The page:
The refugee and IDPs crisis began in July 1983 after the communal riots, which resulted in 3,000 deaths and tens of thousands displaced. An estimated 600,000 to 800,000 Tamils left, roughly a quarter of the total Tamil population, going to Western Europe, India, Australia and North America. Today, Tamil refugees and IDPs include a diaspora of around a million.

The UNHCR maintains that refugees have a prime interest to be engaged in transitional justice procedures that advance the circumstances in their countries of origin. Refugees should be identified as rights-bearing actors capable of influencing the transitional process but the incorporation of them in traditional justice measures is still ad hoc and inadequate. There are several facets concerning refugees and IDPs that are related to any future transitional justice measures: citizenship deprivation in host countries, Tamil diaspora, fear of returning and refugee repatriation.

Refugees, fearing their legal status in host countries, might refrain from taking part in actions that could threaten their status. Often refugees lack essential personal documents so their involvement in transitional justice activities is negatively affected. In India, while more than 300,000 refugees and IDPs Tamils arrived during 1983 to 2010, and only about 100,000 voluntarily repatriated to Sri Lanka, many are still deprived of Indian citizenship, even those born in camps.

Transitional justice procedures aspire to deliver recognition to victims. Numerous Tamil diaspora are in a legal sense victims with rights to truth and reparation. While almost half of the total Sri Lankan Tamil diaspora are in Canada and the UK, no survey has asked refugees or IDPs about their views with respect to transitional justice measures. In this sense, Tamil-Sinhalese relations can be more divided and polarized in London than in Sri Lanka.

Owing to various fears, refugees may be hesitant to take part in either the process of transitional justice or the progress of it. In Western countries, Tamils are petitioning to pressure the government into applying procedures advantageous to the Tamils in Sri Lanka as many of them are reluctant to return due to fears of harassment by the government. Fear of reprisals can thwart movement of refugees and IDPs.

In 2005, U.N. Secretary-General Kofi Annan, stressed that the return of refugees and internally displaced persons was a major part of any post conflict scenario. After a conflict has ended, the majority of the refugees will return to their country of origin. Refugees may use the repatriation procedure as a chance to rediscuss terms of their relationship with their state of origin. As repatriation is commonly understood by international actors as a vital element of peace building, refugees and IDPs should be incorporated into every transitional justice process.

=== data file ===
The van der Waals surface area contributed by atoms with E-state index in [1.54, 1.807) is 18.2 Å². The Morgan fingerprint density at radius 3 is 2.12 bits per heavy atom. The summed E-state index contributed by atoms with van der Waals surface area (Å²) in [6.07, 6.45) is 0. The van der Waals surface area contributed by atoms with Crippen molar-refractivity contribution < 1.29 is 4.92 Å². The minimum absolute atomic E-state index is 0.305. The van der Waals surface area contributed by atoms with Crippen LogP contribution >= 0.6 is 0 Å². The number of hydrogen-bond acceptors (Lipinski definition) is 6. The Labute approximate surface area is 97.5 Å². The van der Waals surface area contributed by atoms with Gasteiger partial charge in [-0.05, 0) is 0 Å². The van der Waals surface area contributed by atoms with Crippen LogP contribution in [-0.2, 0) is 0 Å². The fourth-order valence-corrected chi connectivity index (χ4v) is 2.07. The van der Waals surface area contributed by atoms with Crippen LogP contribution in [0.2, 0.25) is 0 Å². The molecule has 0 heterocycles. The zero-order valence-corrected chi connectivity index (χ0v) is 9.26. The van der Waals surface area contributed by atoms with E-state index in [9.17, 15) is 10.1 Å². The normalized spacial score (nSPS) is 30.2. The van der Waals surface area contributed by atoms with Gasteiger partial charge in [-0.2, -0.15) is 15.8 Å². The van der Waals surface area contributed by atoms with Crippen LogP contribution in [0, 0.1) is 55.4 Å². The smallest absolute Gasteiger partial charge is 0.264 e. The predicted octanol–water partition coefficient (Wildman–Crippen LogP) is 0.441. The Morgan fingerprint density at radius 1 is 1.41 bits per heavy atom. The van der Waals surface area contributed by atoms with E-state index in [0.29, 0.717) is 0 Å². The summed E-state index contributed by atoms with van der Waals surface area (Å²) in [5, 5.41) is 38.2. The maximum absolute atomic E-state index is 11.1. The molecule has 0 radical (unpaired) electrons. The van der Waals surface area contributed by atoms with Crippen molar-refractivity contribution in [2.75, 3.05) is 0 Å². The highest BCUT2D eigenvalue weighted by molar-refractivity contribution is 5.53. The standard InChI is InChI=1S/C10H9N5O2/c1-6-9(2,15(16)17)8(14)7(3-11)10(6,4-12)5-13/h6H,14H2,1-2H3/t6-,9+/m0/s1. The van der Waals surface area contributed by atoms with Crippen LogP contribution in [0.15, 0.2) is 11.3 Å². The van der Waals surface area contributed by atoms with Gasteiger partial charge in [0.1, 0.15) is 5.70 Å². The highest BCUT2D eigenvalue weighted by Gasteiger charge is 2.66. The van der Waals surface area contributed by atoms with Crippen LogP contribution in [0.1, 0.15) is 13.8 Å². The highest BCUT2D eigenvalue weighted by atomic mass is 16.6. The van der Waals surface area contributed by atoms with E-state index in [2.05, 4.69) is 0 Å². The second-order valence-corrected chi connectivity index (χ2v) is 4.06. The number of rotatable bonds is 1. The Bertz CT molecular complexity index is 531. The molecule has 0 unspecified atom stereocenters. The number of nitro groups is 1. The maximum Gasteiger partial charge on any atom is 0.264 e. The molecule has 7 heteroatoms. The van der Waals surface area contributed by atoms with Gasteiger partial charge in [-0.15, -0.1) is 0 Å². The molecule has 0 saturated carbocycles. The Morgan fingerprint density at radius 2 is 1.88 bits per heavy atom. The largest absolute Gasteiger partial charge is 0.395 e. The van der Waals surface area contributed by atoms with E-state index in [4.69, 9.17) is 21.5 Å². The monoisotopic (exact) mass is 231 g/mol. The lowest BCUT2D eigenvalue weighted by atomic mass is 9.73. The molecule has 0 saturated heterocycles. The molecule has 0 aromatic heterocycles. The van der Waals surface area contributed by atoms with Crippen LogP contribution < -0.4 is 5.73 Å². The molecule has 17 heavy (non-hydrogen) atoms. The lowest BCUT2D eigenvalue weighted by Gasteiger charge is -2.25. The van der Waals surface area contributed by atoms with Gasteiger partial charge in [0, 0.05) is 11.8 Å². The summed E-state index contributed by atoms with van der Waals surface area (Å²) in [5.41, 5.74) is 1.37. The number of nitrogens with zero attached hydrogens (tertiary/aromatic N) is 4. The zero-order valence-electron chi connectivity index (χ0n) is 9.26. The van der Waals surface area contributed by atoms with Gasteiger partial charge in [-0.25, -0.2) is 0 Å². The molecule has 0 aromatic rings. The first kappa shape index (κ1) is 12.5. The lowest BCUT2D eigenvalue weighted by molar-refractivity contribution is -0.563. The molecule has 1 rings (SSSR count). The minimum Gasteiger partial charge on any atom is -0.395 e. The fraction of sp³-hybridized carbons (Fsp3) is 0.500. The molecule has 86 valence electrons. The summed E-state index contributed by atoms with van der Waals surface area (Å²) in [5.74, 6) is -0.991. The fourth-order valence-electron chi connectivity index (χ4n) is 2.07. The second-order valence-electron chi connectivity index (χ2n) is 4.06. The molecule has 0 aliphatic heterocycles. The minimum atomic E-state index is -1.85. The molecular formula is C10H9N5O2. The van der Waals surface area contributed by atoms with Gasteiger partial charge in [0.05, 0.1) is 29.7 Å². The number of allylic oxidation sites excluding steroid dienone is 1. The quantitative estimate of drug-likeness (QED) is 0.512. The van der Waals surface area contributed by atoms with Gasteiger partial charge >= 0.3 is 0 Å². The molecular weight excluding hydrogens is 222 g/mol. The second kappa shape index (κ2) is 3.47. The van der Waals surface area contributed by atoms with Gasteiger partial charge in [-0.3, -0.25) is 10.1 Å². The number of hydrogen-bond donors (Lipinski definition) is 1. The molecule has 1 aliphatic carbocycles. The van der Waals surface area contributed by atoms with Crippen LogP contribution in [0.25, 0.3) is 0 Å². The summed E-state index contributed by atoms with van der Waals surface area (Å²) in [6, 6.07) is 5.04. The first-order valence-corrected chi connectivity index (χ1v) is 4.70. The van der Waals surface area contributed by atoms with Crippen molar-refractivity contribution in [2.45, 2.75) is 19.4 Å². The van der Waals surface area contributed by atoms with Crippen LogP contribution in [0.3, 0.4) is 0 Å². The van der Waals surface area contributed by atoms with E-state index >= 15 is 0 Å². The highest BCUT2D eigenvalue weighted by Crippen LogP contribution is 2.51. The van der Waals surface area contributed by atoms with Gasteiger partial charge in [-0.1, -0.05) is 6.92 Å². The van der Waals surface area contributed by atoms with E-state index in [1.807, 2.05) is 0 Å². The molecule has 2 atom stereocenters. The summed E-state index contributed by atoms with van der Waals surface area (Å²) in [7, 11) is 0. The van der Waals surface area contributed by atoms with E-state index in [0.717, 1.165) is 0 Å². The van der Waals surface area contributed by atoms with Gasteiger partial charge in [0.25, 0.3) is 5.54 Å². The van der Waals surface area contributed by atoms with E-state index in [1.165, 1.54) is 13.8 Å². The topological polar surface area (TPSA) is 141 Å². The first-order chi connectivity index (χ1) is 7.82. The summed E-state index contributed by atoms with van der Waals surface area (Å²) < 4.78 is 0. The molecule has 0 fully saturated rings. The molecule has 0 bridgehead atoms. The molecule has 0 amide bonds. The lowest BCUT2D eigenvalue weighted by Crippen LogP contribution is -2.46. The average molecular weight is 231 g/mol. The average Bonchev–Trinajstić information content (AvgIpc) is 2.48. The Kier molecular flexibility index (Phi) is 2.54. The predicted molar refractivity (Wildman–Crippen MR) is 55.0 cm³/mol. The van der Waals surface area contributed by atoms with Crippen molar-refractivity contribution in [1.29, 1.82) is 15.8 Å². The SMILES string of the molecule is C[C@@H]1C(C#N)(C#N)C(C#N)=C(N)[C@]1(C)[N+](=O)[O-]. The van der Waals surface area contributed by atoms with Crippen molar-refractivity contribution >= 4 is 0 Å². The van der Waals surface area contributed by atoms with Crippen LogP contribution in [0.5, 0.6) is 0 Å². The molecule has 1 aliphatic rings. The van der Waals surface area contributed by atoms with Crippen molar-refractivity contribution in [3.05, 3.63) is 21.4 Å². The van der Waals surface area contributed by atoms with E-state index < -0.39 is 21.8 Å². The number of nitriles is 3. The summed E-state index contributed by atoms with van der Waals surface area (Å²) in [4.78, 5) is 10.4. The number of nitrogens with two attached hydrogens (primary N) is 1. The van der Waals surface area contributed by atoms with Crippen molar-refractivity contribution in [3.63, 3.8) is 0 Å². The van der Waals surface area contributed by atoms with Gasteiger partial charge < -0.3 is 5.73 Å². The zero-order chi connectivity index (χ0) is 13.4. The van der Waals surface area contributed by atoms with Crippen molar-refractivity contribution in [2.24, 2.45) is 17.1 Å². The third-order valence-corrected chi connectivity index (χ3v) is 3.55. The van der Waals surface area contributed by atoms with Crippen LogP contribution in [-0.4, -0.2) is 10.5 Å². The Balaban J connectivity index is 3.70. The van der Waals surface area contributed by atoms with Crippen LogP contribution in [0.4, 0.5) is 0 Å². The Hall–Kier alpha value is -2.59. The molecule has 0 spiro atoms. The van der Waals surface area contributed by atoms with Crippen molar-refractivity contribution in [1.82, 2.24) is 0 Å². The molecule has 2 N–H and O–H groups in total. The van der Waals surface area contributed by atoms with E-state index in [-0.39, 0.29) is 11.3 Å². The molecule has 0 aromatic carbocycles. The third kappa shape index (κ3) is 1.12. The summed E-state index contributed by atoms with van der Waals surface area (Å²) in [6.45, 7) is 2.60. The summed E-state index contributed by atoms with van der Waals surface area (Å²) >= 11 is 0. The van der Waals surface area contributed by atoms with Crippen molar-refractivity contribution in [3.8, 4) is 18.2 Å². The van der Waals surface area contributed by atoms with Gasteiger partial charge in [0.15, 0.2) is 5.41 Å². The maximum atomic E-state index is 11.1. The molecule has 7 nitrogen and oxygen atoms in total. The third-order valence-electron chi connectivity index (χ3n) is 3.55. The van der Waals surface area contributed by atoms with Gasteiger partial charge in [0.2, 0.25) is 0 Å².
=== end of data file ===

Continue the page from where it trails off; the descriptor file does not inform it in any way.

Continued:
Transitional justice mechanisms address various legal, moral, social and political justice issues. Still, as transitional justice is partial and limited,[1] and as various academics view transitional justice as a compromise among familiar forms of justice,[2]several resolutions and reports have recognized the need for communities trying to settle displacement problems to respond to thejustice concerns of IDPs and refugees. In aiming to encourage refugee and IDPs involvement, the international community ought to perceive them as critical actors and stakeholders in transitional justice processes. Therefore, Sri Lanka has a significant role in seeking to link them with local actors. Since the needs and experiences of refugees and IDPs must be taken into account with regard to their return, their reintegration and the reconstruction of society, any future transitional justice process should not address Tamil diaspora grievances in exchange for hardships among Tamils, Muslims or Sinhalese. Finally, as transitional justice is unique to each context and there is no one size fits all approach, the ultimate challenge is not paying perpetrators what they deserve, rather it is making justice by means of realizing societal transformation.[3] In Sri Lanka whether domestically, internationally, through hybrid courts and criminal trials, it is vital to actively include refugees and IDPs in any effective future transitional justice process.

[1] Teitel, R. G. (2002). Transitional Justice. Oxford University Press.

[2] Murphy, C. (2017). The Conceptual Foundations of Transitional Justice. Cambridge University Press.

[3] Murphy, C. (2017). The Conceptual Foundations of Transitional Justice. Cambridge University Press.